Life imprisonment is better than death
The young lawyer argues with the banker that life imprisonment is a better option than capital punishment, since any life is better than none at all. This is what motivates him to take the bankers bet. The story invites us to consider whether the lawyer is right when he claims that any life is better than none at all. No doubt, the lawyer survives his time in solitude, but when he emerges he no longer desires to interact with society. Can a life without the urge to interact with others truly be a valuable life? Can we even imagine what such a life would truly consist in?
There are three prominent examples of sacrifice in the story: the lawyer’s sacrifice of his social life for 15 years to win a bet, the banker’s sacrifice of his morality to kill and not lose the wager he can no longer pay and the lawyer’s sacrifice of his winnings to be a man unaffected by material possessions. Ironically, while the lawyer frees himself of the corrupting power of money during his experience, the banker becomes so corrupted he convinces himself he should kill the lawyer to avoid paying. ADVERTISEMENT
The value of wisdom and knowledge is apparent in the lawyer’s character. Though he is not entirely unfazed by his self-imposed isolation, he persists because he finds value in educating himself. He is empowered by his pursuit of knowledge, and he gains wisdom through his reflections. While imprisoned, the lawyer ponders the nature of life and existence, studying theological and philosophical writings, leading to further reflection. His 15 years of isolation delivers him into a new reality, far removed from everyday life in society, yet he endures through the words of others.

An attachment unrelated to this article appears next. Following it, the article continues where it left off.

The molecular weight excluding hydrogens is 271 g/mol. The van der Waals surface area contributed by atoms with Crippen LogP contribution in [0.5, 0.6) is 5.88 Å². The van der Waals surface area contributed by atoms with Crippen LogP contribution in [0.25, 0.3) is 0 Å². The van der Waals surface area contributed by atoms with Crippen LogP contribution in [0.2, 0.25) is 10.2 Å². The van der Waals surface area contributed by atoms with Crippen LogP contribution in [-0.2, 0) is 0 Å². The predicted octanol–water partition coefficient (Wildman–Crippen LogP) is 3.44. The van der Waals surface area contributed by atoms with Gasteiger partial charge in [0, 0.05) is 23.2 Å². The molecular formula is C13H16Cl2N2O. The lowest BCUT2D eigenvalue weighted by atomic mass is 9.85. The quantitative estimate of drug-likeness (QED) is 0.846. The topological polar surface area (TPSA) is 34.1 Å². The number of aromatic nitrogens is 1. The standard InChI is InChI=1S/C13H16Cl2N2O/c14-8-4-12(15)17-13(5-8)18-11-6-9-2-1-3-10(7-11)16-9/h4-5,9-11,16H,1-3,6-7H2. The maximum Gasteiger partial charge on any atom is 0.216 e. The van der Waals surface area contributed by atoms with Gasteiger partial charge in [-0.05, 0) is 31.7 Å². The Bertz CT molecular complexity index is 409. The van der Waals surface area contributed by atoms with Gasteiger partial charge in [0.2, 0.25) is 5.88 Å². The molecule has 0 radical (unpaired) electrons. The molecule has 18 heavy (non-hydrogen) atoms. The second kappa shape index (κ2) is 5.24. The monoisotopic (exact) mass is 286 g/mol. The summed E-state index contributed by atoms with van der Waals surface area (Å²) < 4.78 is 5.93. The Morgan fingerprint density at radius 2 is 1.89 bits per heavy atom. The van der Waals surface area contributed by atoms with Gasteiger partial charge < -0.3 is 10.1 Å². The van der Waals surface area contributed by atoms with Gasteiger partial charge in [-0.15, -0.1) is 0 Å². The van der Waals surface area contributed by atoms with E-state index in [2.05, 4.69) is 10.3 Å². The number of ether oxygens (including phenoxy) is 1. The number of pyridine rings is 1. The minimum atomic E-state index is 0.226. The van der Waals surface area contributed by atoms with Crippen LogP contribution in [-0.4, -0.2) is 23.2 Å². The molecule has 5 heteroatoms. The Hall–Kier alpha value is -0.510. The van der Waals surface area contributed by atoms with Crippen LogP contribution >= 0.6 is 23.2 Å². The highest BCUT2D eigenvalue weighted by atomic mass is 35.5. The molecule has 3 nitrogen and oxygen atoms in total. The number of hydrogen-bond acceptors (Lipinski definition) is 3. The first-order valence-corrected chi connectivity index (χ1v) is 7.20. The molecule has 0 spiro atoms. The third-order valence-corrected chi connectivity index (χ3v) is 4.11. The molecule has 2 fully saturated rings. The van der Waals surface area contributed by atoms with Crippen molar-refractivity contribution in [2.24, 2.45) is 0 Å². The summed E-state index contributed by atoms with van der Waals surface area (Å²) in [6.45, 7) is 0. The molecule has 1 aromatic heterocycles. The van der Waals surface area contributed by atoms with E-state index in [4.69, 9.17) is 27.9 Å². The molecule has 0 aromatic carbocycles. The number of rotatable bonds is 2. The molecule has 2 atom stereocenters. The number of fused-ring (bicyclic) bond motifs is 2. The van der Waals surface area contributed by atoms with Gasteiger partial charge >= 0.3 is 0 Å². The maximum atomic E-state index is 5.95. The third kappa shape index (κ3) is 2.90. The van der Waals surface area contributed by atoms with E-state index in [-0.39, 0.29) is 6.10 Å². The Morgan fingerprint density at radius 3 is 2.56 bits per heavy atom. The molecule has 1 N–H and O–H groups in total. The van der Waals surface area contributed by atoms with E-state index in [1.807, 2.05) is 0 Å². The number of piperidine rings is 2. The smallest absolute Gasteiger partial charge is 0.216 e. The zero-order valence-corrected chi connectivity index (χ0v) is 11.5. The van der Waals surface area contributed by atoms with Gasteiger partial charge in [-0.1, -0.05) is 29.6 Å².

There are several prevalent themes in Chekhov’s “The Bet.” There are questions about the value of wisdom and knowledge, life and existence, isolation, sacrifice and the corrupting power of money.
You may have analysed by now the pertinent theme in “The Bet”, that sometimes the lure of money and the sheen of material things blind us to what is really important in life. You may have heard the saying, “All that glitters is not gold.” Similarly, sometimes we are led by our greed to possess things which have the sparkle of gold, but which are actually worthless. In the story, the lawyer was goaded by the desire to acquire wealth, but after being kept in seclusion without access to physical goods for fifteen years, he became aware of the irrelevance of these things in the broad spectrum. The story thus deals with the progressive understanding of a man about life. But this happens only when by particular circumstances he was separated from the so-called ‘real-life’ of man and was kept confined in a room for fifteen years.
The idea of renouncing material happiness is central to many religions. You certainly know about Gautama Buddha, who was a prince, but he relinquished kingly comforts to assume the life of an ascetic and thereby gain spiritual enlightenment. The Greek philosophers, Socrates and Plato, also encouraged people to give up worldly possessions in order to acquire true knowledge. Jesus Christ, on the other hand, is the epitome of sacrifice for the good of the people. We must, however, understand that here human beings, in general, cannot forego all worldly happiness, but life will be worthwhile if we can devote some time to appreciate the world as God has made it instead of always hankering after money and comforts.
Chekhov has, in a very subtle way made us realise this very important aspect of life through the thought processes of his characters and this is his most distinctive quality as a writer.
What are some themes in The Bet?
- Wisdom and Knowledge.
- Life, Consciousness, and Existence.
What is the meaning of The Bet by Anton Chekhov?
Which statement best expresses a theme in the story The Bet?